Varicose Veins

In some severe cases, varicose veins can lead to blot clots.

varicose veinsVaricose veins are blue, bulging and twisted-looking veins that can be seen from the surface of the skin. Individuals with varicose veins may also experience leg fatigue or heaviness, and leg cramps at night. Varicose veins are a symptom of chronic venous insufficiency (CVI), and will generally present in the later stages of the vein disease.

When blood collects in the legs and creates pressure for an extended length of time, the pressure will stretch the vein walls and damage the vein valves responsible for returning blood to the heart. Over time, this phenomenon causes the veins to swell and bulge.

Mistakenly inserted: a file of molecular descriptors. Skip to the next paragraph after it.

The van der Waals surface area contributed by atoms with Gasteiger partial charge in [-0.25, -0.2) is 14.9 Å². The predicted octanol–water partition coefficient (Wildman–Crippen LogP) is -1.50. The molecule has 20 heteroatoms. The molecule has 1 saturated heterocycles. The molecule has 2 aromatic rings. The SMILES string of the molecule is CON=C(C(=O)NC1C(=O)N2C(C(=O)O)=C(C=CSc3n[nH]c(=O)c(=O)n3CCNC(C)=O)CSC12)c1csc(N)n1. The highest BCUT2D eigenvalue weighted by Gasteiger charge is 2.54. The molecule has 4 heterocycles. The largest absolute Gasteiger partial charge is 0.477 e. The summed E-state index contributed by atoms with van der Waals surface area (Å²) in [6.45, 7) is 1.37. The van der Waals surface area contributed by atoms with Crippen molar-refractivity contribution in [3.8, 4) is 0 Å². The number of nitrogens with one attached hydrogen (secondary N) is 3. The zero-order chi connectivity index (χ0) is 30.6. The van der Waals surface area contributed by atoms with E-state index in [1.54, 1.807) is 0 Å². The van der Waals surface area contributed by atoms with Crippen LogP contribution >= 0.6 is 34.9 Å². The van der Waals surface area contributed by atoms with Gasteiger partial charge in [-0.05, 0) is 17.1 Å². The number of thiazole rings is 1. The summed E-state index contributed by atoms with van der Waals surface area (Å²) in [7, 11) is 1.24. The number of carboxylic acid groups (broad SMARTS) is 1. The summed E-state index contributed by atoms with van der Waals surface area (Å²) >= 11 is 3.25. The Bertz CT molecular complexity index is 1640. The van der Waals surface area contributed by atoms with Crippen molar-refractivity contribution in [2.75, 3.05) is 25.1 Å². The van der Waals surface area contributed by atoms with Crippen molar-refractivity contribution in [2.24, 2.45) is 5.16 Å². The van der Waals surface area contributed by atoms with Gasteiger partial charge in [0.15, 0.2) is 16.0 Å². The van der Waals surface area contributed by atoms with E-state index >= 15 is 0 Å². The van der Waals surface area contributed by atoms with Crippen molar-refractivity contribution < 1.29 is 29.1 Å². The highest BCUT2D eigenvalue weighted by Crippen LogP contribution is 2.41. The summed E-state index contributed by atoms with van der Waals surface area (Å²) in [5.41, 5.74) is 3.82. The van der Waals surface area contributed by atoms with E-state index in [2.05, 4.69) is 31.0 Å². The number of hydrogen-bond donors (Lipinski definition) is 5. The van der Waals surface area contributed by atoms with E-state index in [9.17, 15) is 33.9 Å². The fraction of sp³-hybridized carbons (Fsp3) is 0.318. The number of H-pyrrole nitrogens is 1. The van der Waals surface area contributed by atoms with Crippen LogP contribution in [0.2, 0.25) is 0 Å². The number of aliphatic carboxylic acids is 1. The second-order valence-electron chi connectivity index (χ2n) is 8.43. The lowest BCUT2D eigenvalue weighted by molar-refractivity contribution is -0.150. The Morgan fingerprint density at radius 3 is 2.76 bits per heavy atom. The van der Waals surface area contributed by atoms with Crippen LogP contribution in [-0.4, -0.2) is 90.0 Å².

Chronic venous insufficiency and varicose veins are more common in women over the age of 50 or individuals like EMS workers, retail professionals, teachers and food service employees who spend most of their time on their feet. A family history of CVI, obesity, high blood pressure or a sedentary lifestyle will also increase the odds for developing the condition.

In severe cases, varicose veins can lead to deep vein thrombosis (blot clots).

Varicose Veins Treatment

Your doctor may advise you to wear compression stockings to increase circulation in the legs and prevent blood from pooling. Elevating the feet for 15 to 30 minutes several times a day may also be recommended to help relieve pressure but ideally, the chronic venous insufficiency condition must be treated to correct varicose veins. Ultrasound guided sclerotherapy, ambulatory phlebectomy or endovenous radiofrequency ablation (RFA) are highly effective, minimally invasive procedures that are most commonly used to treat both conditions.

If you have varicose veins and believe they may be related to CVI, contact us today to schedule a consultation.